5 Ways to ensure that you get maximum value when financially emigrating

Many South Africans emigrate without first emigrating for tax purposes Picture: Pexels/Spencer Davis

Many South Africans emigrate without first emigrating for tax purposes Picture: Pexels/Spencer Davis

Published Aug 27, 2023


Every year, thousands of South Africans leave the country. In fact, more than 914 000 citizens left the country between 2015 and 2020, meaning that the number is probably significantly higher now. Many more will leave in the coming months and years, too. According to a 2022 survey, 53% of university graduates and 43% of high earners are considering moving to another country. What many might not realise is that, as they’re leaving, they’re missing out on some important paperwork.

That’s because many South Africans emigrate without first emigrating for tax purposes. Previously referred to as financial emigration, tax emigration means ending your status as a South African taxpayer. Without going through the process, you may be liable to pay tax in South Africa as well as in your new country of residence.

Before embarking on the tax emigration journey, it’s important to go in knowing that it can be a long and complex process. That said, there are steps you can take to make it a great deal simpler while also ensuring that you get maximum value out of whatever money you transfer offshore. Here’s how.

Understand why tax emigration is necessary

The first thing to understand is why tax emigration is important. After all, it’s clear that it’s not a process that a lot of people go through. In fact, data from The SA Revenue Service (Sars) shows that 40 500 people ended their tax residency, a number that’s undoubtedly significantly lower than the number of people who have actually left.

That’s likely down to people assuming that, just because they’re no longer earning in South Africa, Sars will lose interest in them. But that’s simply not the case. According to Sars’ foreign employment guidelines, South Africans working overseas are only exempted from local taxes if they earn under R1.25 million (a threshold that’s not difficult to cross with a weak Rand). After that, the Sars guidelines state that, “any remuneration received in excess of R1.25 million will be subject to normal tax in South Africa, irrespective of whether tax is paid in another country.”

Have your tax affairs in order

The tax emigration process is a lot simpler if you already have your tax affairs in order before you start. By finalising your tax affairs in South Africa, including submitting any outstanding tax returns and settling any tax liabilities, you could end up saving yourself a lot of time, money, and effort.

Don’t try and do it alone

Unless you’re well-versed in South African tax and emigration law, as well as Sars and Reserve Bank regulations, your best bet when it comes to financial emigration is to use the right experts. At the very least, you should look for experts that can help you prove your tax residency to Sars and apply for emigration clearance. Using expert help also means that your applications to both Sars and the Reserve Bank are more likely to succeed, saving you a lot of time and hassle.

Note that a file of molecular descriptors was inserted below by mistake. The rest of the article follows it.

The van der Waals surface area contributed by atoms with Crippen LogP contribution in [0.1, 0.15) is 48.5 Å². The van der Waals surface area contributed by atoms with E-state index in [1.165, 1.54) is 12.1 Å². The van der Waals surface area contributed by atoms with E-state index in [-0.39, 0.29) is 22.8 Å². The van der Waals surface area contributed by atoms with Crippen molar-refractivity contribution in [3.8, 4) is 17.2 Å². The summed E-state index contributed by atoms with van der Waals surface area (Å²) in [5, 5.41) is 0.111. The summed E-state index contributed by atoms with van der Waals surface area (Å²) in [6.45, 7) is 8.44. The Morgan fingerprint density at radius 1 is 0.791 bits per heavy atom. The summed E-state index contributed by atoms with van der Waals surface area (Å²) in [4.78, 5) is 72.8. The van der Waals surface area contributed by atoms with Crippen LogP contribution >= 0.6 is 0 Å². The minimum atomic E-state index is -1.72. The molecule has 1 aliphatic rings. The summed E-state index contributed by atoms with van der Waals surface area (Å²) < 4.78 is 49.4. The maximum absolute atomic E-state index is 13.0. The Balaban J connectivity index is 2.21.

Get the best rates

Another area where using the right experts can have an out-sized impact is in ensuring that you get the best rates when it comes time to move your hard-earned Rands over to a different jurisdiction. A lot of people assume that the rates they get offered by their own bank are the same as they’d get anywhere else. But that’s not necessarily true.

Many banks and traditional foreign exchange providers charge far more on “the spread” (the difference between the median exchange rate and what they offer their customers) than is necessary. While there’s nothing wrong with charging a spread (it’s where forex services make their profits), many providers aren’t transparent about how they go about charging what they do.

Some emigrants may not be aware that they’re even paying the spread, thinking that they’re only paying a standard, fixed fee. Instead, they could be paying tens of thousands of Rands more than they should for every R1 million they transfer in the form of a highly unfavourable exchange rate.

You should, instead, look for a provider that will provide you with the most competitive rates and is entirely transparent about what fees you’ll be charged. The larger the amounts you’re moving over, the more that competitiveness and transparency matters. Hidden fees can quickly add up and put a dent in the amount of money you take offshore.

If that provider happens to be the same one that helps you with proving your tax residency and with applying for emigration clearance, so much the better.

Keep and maintain records

Once you’ve successfully emigrated financially, it’s important that you don’t assume that you’re done and dusted forever. You should instead keep and maintain records of your financial emigration documentation and transactions. It’s also worth staying in contact with your chosen experts to ensure that you remain compliant with the tax and regulatory requirements in both South Africa and your new country of residence.

Ultimately, emigrating for tax purposes isn’t something you should choose to do lightly. But if you do make the decision to pursue it, then having the right expertise at your disposal not only removes a lot of stress from the process but can also help ensure that you get maximum financial value out of it.

* Scherzer CEO of FutureForex